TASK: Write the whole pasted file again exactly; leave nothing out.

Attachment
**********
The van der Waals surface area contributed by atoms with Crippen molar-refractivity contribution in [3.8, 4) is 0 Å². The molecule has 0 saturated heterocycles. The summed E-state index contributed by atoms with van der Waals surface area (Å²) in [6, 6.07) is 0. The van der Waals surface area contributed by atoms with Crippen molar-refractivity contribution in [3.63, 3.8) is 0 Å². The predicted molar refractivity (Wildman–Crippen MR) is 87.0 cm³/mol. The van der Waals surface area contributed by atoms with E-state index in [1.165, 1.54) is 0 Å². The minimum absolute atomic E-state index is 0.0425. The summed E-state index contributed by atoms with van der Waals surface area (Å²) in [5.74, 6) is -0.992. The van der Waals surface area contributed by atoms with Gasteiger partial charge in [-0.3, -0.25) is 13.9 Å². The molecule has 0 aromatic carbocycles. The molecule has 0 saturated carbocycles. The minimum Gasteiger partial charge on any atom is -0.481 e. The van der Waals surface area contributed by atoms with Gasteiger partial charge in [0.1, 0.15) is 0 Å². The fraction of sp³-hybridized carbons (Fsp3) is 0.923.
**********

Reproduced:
The van der Waals surface area contributed by atoms with Crippen molar-refractivity contribution in [3.8, 4) is 0 Å². The molecule has 0 saturated heterocycles. The summed E-state index contributed by atoms with van der Waals surface area (Å²) in [6, 6.07) is 0. The van der Waals surface area contributed by atoms with Crippen molar-refractivity contribution in [3.63, 3.8) is 0 Å². The predicted molar refractivity (Wildman–Crippen MR) is 87.0 cm³/mol. The van der Waals surface area contributed by atoms with E-state index in [1.165, 1.54) is 0 Å². The minimum absolute atomic E-state index is 0.0425. The summed E-state index contributed by atoms with van der Waals surface area (Å²) in [5.74, 6) is -0.992. The van der Waals surface area contributed by atoms with Gasteiger partial charge in [-0.3, -0.25) is 13.9 Å². The molecule has 0 aromatic carbocycles. The molecule has 0 saturated carbocycles. The minimum Gasteiger partial charge on any atom is -0.481 e. The van der Waals surface area contributed by atoms with Gasteiger partial charge in [0.1, 0.15) is 0 Å². The fraction of sp³-hybridized carbons (Fsp3) is 0.923.